As lockdown measures continue to ease across the UK, more employees are returning to the workplace.
Employers have a duty to protect their employees’ health and safety and to take appropriate measures to make the workplace “COVID secure”, which has led some to question whether they can, or should, compel employees to take COVID-19 tests as part of their updated health and safety measures.
So could a compulsory COVID-19 test become part of our working routine? It is a complex question that employers would be wise to think through carefully. In this Q&A with Management-Issues, we speak to Kerry Garcia, Partner, and Michelle Hobbs, Senior Associate at leading UK law firm, Stevens & Bolton LLP.
Q. What is the current UK Government guidance?
Currently, anyone with symptoms of COVID-19 can access a test for coronavirus from the NHS. However, there is no Government guidance in place that recommends or requires that employers carry out testing on employees, either on a one-off basis when they return to the workplace or as part of any routine testing programme. As such, employers who want to test employees for coronavirus who are not displaying symptoms will need to source and pay for the tests privately.
Q. Should employers require employees to be tested?
Employers may want to implement a testing programme for a number of reasons, including to reduce the risk of an outbreak of coronavirus in their workforce and to minimise disruption. However, there is a balance to be struck between the employer’s legitimate interests in protecting its business and the health and safety of employees, and the personal interests of those employees.
It has been well publicised that the tests can be uncomfortable and, in some cases, painful. As such, some employees may find a requirement to be tested too invasive, even viewing it as an unnecessary and unreasonable infringement on their privacy.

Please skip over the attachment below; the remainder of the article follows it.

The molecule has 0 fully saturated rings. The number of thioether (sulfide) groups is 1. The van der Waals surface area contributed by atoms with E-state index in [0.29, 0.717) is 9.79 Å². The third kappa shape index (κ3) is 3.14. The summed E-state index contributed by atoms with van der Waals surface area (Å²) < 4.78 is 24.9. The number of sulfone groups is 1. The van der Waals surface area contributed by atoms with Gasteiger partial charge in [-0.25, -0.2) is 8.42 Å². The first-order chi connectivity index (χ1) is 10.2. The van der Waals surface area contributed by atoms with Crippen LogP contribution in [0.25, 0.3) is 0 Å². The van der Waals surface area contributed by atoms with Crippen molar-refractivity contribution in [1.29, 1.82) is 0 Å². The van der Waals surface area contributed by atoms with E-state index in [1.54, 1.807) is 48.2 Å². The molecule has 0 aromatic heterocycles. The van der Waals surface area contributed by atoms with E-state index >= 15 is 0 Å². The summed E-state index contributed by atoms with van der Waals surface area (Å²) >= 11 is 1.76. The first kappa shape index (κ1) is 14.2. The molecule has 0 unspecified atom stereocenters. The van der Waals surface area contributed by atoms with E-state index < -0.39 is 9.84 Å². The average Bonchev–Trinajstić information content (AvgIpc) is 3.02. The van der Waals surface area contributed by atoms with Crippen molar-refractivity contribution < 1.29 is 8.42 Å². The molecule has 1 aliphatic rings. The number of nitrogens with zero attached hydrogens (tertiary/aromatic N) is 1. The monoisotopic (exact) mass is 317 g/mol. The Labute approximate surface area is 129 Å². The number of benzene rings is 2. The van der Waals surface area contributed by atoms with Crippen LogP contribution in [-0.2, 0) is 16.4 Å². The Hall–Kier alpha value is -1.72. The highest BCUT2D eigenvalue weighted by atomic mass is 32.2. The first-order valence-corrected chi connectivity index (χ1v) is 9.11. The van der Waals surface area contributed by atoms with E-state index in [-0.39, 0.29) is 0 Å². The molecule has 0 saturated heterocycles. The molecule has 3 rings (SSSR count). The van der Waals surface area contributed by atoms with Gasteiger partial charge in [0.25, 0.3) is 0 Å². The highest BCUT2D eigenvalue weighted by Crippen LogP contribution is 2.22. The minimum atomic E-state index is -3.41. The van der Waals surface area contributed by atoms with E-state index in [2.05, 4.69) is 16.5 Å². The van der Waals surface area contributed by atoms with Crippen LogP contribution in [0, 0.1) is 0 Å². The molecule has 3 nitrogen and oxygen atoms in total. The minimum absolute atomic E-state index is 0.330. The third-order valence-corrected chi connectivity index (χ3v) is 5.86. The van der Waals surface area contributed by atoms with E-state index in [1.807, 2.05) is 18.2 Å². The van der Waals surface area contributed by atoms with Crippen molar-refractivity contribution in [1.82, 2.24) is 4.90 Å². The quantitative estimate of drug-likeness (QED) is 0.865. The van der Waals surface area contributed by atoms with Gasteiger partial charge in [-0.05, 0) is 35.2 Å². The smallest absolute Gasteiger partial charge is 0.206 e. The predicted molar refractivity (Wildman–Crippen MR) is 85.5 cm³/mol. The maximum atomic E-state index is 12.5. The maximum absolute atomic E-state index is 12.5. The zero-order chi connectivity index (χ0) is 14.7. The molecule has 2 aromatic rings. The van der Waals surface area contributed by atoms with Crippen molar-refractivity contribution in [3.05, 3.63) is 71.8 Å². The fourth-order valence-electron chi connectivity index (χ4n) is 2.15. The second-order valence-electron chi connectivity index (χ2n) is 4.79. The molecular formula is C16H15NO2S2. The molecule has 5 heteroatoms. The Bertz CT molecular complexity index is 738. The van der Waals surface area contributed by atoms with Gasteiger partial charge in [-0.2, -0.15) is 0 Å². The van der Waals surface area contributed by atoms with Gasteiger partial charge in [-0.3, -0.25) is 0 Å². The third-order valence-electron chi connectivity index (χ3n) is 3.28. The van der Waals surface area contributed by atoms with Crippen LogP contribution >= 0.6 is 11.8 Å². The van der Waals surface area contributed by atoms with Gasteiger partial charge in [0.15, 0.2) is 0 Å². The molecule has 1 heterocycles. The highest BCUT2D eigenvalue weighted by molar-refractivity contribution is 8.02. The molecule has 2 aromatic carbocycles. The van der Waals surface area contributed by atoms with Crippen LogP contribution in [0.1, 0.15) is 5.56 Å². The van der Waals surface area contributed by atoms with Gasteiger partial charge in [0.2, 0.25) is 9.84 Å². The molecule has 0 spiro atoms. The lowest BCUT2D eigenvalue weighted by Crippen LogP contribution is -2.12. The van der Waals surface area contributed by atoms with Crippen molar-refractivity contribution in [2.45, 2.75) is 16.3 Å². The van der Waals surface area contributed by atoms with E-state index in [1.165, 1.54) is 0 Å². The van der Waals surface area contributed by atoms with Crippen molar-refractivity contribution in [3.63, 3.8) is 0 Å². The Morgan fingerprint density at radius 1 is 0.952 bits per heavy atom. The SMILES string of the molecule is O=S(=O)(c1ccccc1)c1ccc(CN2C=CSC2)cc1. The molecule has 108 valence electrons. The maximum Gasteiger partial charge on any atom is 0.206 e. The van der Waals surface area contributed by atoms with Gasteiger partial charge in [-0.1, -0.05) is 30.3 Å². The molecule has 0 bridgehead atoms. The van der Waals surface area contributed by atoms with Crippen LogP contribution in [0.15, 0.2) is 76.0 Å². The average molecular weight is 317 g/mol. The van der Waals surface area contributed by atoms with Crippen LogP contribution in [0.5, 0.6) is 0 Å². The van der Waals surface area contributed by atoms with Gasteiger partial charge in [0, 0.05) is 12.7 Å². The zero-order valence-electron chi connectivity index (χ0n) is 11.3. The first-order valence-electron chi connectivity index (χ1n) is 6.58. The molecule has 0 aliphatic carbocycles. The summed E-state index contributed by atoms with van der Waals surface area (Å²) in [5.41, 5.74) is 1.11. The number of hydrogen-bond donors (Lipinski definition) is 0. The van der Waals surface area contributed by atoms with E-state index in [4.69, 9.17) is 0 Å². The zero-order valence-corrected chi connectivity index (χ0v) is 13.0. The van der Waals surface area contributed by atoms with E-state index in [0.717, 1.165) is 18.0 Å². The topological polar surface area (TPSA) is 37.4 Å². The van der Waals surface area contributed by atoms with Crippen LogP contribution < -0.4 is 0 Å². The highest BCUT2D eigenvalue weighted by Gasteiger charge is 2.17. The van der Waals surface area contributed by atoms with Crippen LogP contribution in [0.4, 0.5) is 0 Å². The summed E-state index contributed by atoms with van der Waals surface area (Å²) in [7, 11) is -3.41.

Q. Can employers demand that employees be tested?
Where an employee is exhibiting symptoms of coronavirus, it may be reasonable to require that employee be tested for COVID-19, where the purpose is to protect the health and safety of the workforce. Also, a negative result would mean that employees with symptoms could return to work rather than having to self-isolate for 10 days. In this circumstance, if the employee refuses to be tested, the employer may be justified in taking disciplinary action.
The situation is more complicated when employees are not exhibiting symptoms. A reasonable employee is likely to agree to be tested if there is a clear and rational need for it. However, where employees do not consent to being tested, the question is whether a requirement to be tested is a reasonable management instruction. This will depend on the circumstances of the particular employer and the extent to which the risk of COVID-19 can be managed through other measures.
Where the risk can be managed through other means (for example, through social distancing, remote home working or other COVID-19 secure measures), it is more likely to be unreasonable to require employees to be tested.
But, contrast this with a situation where employees have to work in close proximity because of the nature of their work – so social distancing and other measures are not possible - a requirement to take a test may be reasonable to pick up cases as early as possible. The same may also apply if clients are in regular contact with the public.